Geography challenges Thinking about a discipline Peter Wilde 9

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Transcript Geography challenges Thinking about a discipline Peter Wilde 9

Friday Forum,
School of Geography and Environmental Studies
‘Journey towards knowledge’
O world of spring and autumn, birth and dying!
The endless cycle of ideas and action,
Endless invention, endless experiment,
Brings knowledge of motion, but not of stillness.
Where is the life we have lost in living?
Where is the wisdom we have lost in knowledge?
Where is the knowledge we have lost in information?
Geography challenges
Thinking about a discipline
Peter Wilde
9 August 2013
Today we stand in footsteps
millennia old.
May we acknowledge the
traditional owners
whose cultures and customs
have nurtured,
and continue to nurture, this
since men and women awoke
from the great dream.
We honour the presence of
these ancestors who reside in
the imagination of this land
and whose irrepressible
spirituality flows through all
Jonathon Hill
My journey towards an
understanding of geography
Where my journey has led – so far
The 1960s
Classical regional geography
Integrated teaching about human
and physical features in space
Layered English landscapes:
Midlands fields
Transport in Birmingham
Canal 1770
Brewing 1754-1900
West Midlands iron industry around 1850
Iron works – note proximity to canals
My home town - Oldham
The early 1970s
Positivist quantitative
physical and human geography
Christaller’s concept of regions
More recent physical geography
Ever more quantitative
Glacial Isostatic Adjustment (GIA):
A (basic) primer
• A simple view as
– Earth rotational feedbacks
– Gravitational feedbacks
– -> Global feedbacks
• Modelling critically requires
– Time-steps of spatial distribution of
ice mass
– Knowledge of how Earth responds
to loading: (3d) Earth structure
(notably, lithospheric thickness,
lower & upper mantle viscosity)
Spatial aspects of physical processes
Gravity and rebound
- - - - - - Before ice melt
_____ After ice melt
Courtesy of Matt King
Geography matters!
(Courtesy of Matt King)
Greenland mass loss equiv to
1mm/yr global sea level rise
West Antarctic mass loss equiv to
1mm/yr global sea level rise
• Pacific islands feel the brunt, regardless
• Northern Europe feels less than average due to Greenland melt!
More recent human geography
Post-positive approaches
Ever more sub-disciplines
Peet’s view of the growth of sub-disciplines in human geography
Malpas quoting Jessop on the churning
Contemporary discourse in relation to space,
both within geography and more generally, has been
characterized by ``an unreflexive `churning' of spatial
turns, leading to short intellectual product cycles for key
socio-spatial concepts, limiting opportunities for learning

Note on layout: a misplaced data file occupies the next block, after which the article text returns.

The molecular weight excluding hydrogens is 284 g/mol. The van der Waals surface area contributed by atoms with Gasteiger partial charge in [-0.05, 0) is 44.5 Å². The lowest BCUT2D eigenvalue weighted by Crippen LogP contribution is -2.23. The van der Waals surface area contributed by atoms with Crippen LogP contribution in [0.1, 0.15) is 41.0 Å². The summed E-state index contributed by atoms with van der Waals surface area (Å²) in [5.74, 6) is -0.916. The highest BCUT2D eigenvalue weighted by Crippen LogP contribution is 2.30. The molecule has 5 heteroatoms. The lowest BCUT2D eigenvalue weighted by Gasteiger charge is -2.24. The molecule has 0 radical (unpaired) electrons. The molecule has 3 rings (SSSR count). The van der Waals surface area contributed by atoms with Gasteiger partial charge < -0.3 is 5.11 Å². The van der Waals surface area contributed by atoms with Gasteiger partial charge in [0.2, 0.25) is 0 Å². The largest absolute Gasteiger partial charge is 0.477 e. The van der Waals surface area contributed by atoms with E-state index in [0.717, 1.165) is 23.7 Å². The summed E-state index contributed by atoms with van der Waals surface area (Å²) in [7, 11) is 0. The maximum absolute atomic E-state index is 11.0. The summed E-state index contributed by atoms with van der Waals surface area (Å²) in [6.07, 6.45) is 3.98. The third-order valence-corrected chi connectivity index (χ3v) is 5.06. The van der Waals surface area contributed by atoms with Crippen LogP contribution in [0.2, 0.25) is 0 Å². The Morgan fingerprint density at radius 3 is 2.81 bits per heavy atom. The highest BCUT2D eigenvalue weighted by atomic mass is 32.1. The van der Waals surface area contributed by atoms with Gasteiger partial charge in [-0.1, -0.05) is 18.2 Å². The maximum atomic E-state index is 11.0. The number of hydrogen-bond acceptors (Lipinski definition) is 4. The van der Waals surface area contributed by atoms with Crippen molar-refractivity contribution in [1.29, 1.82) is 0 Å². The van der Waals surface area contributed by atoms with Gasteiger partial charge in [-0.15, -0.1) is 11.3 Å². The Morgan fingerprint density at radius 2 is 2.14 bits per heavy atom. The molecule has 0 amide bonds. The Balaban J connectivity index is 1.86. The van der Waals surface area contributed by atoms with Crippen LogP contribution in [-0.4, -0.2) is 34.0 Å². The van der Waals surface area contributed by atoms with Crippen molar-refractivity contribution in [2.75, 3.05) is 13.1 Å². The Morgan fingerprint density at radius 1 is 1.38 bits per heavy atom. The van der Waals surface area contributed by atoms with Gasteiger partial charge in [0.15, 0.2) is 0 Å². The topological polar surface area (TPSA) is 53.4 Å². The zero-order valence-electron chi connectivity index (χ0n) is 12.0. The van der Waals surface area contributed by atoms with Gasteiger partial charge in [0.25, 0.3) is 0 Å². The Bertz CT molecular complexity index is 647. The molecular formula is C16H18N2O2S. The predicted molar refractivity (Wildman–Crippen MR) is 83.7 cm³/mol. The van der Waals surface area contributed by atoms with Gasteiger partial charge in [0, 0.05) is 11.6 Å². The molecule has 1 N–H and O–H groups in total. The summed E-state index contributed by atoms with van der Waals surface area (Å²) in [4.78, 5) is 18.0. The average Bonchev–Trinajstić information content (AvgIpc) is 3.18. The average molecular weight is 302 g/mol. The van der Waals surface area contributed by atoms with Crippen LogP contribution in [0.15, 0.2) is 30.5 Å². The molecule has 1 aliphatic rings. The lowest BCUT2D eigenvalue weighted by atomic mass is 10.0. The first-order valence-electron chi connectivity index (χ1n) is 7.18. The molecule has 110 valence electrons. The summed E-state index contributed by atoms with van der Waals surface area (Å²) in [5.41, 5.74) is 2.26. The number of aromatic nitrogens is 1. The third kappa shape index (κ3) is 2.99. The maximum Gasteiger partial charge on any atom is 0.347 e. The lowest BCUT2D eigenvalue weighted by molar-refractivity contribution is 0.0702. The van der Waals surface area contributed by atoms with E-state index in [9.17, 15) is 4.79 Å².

through theoretical debate, empirical analysis, and critical
evaluation of such concepts''
(Jessop et al, 2008, p 389-401, quoted in Malpas 2012 p 229).
Geography challenges!
The course of the good ship UTAS
Why keep this discipline?
• Geography is confused at the centre and
open at the boundaries
• Geography opens a world to other
• Geography is atomised among subdisciplines
• Specialisation is more productive than
• Other disciplines study place and space
I know we’re in there somewhere!
Centre for Environment
Provide solutions for real-world environmental problems.
Be guided by end-users in setting priorities.
Support interdisciplinary research, including science, humanities,
government and law
Australian Environmental History (HTA271)
Explores the interaction between human beings and the
natural environment in Australian history.
The unit first examines the Aboriginal relationship to the flora
and fauna of the continent and then reviews the impact of
European settlement on the land and native animals until the
It assesses the effects of agriculture, pastoralism, mining,
forestry and introduced animals, and of pollution arising from
urbanisation and industry.
It traces the rise of an environmental consciousness with the
establishment of national parks and nature reserves, the
development of ideas about wilderness, conservation, and
preservation, and the emergence of the green movement.
The new national school curriculum
• Geography builds a broad and holistic understanding of
the world by integrating knowledge from the natural
sciences, social sciences and humanities.
• Geography develops students’ curiosity and wonder about
the world.
• Geography explores the places that make up our world,
and investigates the effects of location and distance on the
characteristics of places, the interconnections between
places, and the management of place and space.
• Geographical skills include fieldwork in human and physical
studies, and interpreting and mapping spatial distributions
• Field and computer-based technologies are fundamental
to geographical study.
• This knowledge and skills can be applied in everyday life
and to a variety of careers.
Re-forming and re-presenting geography
Saying goodbye!
We shall not cease from exploration
And at the end of all our exploring
Will be to arrive where we started
And know the place for the first time
…the source of the longest river
The voice of the hidden waterfall
And the children in the apple tree
Not known because not looked for…
T.S.Eliot ‘Little Gidding’